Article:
Running a business isn’t easy. But it’s even harder when you don’t have business systems in place and your business starts running you.
From what I’ve seen, a lot of small business owners try to manage their marketing, sales, product or service fulfillment, and (in some cases) their employees all at once.
And that’s just the tip of the entrepreneurial iceberg.
You might be the one managing compliance and liability issues or putting out fires when clients have problems with your services.
You might be wondering, “Am I running my business…or is it running me?”
Trust me, if you aren’t asking yourself this question now—you will.
Do You Know the Signs of Entrepreneurial Stress?
Economic downturns, losing clients, growing competition, and employee turnover can slowly chip away at your mental, emotional, and physical health.
I’ve been there and done that.
Business owners often struggle with confusion, poor concentration and memory, and a lack of engagement.
In fact, researchers at Southeastern Oklahoma State University have outlined common emotional and physical symptoms of “entrepreneurial stress”:
- Low self-esteem
- Mood swings
- Loss of commitment
- Loneliness, Withdrawal
- Changes in eating habits
- Differences in sleep patterns
- Increased drinking
- Drug use
- Muscle tension
- Digestive issues, and
- High blood pressure
(Source: Bressler, Martin and Linda. Minding Your Business: How Entrepreneurs Manage Stress. International Conference Proceedings. Institute for Global Business Research. 2020.)
Do any of these strike a chord?
Now think about how often small business owners stop taking care of themselves, making them even less resilient to work stress. Eating healthy and getting enough sleep become afterthoughts.
The startup world seems to be all about the “grind”, and business owners are convinced they have to work ‘round the clock if they’re ever going to succeed.
But here’s the real problem folks…
Run Your Business Better
Systems don’t need to be as complicated as they sound. They can range from well-designed and maintained to ineffective and ignored.
A system is an outline of the steps that you or your team need to take for some business process to occur. A system defines the people, tools, actions, and results.
It’s that simple.
In his influential book Work the System, Sam Carpenter describes systems as the “invisible threads that hold the fabric of your life together”.
He shares three steps to the systems process:
1. Separation/Dissection/Repair: You need to analyze and correct the systems you already have in place. You might need to create new systems while getting rid of the ones that are standing in the way of you and your goals.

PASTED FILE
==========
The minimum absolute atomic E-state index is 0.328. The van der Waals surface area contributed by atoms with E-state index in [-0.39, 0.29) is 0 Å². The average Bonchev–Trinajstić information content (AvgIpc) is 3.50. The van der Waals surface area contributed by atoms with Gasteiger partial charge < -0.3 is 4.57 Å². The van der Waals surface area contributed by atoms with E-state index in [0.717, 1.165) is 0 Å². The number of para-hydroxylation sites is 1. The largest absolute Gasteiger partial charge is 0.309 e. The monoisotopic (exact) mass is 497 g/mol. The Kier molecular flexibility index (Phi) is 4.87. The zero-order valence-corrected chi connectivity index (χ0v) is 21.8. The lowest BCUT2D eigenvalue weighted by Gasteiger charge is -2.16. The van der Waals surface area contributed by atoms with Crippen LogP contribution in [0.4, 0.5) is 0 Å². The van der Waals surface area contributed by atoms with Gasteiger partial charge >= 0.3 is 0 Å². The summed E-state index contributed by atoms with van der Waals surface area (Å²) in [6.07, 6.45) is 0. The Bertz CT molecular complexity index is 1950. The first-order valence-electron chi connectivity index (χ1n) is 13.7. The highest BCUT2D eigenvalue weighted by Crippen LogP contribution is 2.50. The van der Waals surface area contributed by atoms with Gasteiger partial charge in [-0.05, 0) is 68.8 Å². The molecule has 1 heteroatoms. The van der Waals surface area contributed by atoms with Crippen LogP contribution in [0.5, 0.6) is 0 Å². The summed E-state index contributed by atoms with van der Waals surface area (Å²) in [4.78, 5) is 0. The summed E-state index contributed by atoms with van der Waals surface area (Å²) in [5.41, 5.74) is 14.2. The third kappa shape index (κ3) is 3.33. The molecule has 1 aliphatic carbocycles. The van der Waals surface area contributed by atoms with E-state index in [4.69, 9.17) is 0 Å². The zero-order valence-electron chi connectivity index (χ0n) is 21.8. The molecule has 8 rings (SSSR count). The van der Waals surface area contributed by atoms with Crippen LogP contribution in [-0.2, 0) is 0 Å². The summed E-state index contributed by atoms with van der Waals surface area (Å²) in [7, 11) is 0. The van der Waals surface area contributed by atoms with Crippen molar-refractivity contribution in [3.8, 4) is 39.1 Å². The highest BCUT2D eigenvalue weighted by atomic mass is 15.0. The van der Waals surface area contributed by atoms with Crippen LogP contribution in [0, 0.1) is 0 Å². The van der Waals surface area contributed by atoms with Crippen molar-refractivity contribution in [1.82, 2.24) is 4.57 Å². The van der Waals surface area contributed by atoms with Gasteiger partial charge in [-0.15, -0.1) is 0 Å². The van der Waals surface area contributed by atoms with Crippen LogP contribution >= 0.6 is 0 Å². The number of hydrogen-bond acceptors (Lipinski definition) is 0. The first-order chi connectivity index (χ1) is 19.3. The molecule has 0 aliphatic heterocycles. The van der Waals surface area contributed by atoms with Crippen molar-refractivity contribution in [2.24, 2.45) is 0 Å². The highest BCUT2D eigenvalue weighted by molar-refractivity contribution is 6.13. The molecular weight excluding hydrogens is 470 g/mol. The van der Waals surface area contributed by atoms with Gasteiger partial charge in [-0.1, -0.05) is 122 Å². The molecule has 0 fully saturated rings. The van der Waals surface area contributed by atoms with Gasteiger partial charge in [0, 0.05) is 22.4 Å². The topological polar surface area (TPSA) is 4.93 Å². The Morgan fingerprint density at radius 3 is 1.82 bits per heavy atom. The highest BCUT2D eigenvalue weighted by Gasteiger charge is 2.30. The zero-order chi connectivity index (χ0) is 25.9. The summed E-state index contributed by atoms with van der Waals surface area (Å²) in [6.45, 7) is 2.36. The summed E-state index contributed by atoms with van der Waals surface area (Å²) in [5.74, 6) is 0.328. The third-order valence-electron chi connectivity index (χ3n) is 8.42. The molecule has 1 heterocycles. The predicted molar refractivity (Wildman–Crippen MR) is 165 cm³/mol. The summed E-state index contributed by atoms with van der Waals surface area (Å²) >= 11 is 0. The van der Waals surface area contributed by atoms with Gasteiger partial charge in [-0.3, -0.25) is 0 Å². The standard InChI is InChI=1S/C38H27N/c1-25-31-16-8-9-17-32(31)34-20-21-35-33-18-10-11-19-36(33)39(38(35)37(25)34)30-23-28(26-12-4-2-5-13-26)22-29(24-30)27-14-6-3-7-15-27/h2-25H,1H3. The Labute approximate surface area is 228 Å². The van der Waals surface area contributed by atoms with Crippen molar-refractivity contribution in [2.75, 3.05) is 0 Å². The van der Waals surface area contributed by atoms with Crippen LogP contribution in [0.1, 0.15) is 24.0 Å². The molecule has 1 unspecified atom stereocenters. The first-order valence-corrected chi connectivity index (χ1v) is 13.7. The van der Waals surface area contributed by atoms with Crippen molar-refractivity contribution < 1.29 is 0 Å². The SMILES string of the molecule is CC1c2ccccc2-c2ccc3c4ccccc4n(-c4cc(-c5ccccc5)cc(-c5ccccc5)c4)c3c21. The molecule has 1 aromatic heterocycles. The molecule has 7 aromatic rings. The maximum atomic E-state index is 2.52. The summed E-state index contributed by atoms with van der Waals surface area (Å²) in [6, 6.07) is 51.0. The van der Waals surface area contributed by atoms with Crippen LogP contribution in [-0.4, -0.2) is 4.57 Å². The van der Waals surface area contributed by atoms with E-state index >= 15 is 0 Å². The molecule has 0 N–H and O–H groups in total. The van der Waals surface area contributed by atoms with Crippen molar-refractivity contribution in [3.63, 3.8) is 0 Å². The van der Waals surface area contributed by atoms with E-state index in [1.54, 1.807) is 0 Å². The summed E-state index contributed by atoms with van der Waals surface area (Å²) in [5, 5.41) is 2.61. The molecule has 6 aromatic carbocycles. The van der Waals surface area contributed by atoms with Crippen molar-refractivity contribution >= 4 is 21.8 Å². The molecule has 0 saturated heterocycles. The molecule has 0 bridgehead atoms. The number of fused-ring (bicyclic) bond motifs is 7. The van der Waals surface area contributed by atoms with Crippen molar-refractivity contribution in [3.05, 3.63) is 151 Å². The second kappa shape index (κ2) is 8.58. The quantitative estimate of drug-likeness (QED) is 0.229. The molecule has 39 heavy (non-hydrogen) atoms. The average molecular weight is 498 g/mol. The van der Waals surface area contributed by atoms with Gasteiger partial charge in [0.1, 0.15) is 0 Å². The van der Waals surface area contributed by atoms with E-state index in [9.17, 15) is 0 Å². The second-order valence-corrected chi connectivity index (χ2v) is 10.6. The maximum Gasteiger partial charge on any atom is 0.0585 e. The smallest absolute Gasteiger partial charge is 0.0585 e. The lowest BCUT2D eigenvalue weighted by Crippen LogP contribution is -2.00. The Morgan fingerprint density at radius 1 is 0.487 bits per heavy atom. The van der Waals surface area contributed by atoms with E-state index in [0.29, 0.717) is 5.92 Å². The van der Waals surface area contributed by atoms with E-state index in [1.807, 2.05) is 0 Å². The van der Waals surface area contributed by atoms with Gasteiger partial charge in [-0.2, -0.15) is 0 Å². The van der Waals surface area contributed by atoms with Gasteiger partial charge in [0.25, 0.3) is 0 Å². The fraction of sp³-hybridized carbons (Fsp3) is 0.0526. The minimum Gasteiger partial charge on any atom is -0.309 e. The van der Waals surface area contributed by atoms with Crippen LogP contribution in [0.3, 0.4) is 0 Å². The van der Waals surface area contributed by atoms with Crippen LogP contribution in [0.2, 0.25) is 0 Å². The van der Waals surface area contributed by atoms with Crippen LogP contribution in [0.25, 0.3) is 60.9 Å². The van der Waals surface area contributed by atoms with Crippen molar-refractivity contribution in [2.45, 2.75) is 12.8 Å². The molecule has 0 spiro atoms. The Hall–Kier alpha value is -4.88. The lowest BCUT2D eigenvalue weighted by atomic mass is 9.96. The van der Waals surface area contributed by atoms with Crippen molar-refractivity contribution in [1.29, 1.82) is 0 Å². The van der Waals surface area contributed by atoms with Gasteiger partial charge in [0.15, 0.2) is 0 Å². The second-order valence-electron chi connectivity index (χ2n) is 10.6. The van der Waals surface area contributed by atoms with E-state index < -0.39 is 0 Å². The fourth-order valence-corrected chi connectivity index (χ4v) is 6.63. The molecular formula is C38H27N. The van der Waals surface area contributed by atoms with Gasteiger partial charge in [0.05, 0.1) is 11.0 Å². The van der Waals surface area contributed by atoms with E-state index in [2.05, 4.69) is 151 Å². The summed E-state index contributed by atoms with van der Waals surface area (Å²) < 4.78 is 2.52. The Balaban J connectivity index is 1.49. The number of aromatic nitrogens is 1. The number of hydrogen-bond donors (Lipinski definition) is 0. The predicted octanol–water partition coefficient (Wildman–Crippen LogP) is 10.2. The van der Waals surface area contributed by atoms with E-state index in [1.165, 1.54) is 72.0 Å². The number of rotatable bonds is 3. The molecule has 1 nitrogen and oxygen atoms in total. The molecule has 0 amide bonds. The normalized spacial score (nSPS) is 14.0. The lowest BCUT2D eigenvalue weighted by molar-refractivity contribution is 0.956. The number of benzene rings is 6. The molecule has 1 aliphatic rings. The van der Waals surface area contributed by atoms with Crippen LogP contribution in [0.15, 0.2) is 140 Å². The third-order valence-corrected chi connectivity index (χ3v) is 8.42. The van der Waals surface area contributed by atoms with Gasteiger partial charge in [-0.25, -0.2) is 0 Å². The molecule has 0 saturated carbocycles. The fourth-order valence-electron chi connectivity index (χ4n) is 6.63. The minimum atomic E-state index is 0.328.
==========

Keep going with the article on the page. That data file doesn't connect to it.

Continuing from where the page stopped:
2. Documentation: You need to document your goals and the processes that will help you achieve them. This will guide all of your business decisions and actions.
3. Long-term maintenance: You have to maintain your systems over time. Revisit your systems and take the steps needed to keep them working.
The systems you use will depend on the work you do, what your clients expect, your business goals, changes in your industry, and other factors.
But the principles are the same.
Have a systemized approach to completing your daily tasks so you can move closer to your professional (and personal) goals.
Systems create balance in your life—something we could all use!
They help you maintain a firm grip on your business—instead of your business having its grip on you.
Business Systems First…Automation Second
Everyone seems to be focused on automation. Can you blame them?
Tools that do the work for you might seem a lot sexier than anything involving “processes” and “documentation”.
But when any process depends on one person or group, then there’s a bigger risk that something could go seriously wrong.
Systems let you run a profitable business and allow someone else to step in your shoes and do the work without any hiccups.
They remove risk while making it easier to grow, scale, or even sell your business profitably.
A Simple Way to Develop Systems for Any Business
Systems are drop-dead simple, and so are the steps to creating, using, and improving them.
First, identify the processes that absolutely have to get done in your business each day and put them in a list or chart.
Next, figure out who’s doing what to complete those processes.
Who’s answering sales calls?
Who’s responding to client questions?
Who’s handling the money?
Finally, set up standard operating procedures (SOP) for each process.
SOPs are your systems. Write down how these processes are completed, so that anyone can step in and quickly take over when you need it.
Business growth depends on your ability to make important decisions so that you save more of your most important asset: your time.
Get Back to Running Your Business in
If you want to dig deeper on the ways systems can work for your business, here are three great reads:
Your business has unique needs and requires unique systems.
A business consultant, mentor, or coach can give you the personalized help you need.
An outsider can give you an objective perspective so that you avoid costly mistakes that can get in the way of your growth.
Systems aren’t complicated. But they can take your struggling business and make it more efficient and effective–practically overnight.
Best of all, you can be in control again.
Don’t let your business run you. Figure out what needs to get done every day, and make it easy for you or your team to get it done—no matter who’s in charge.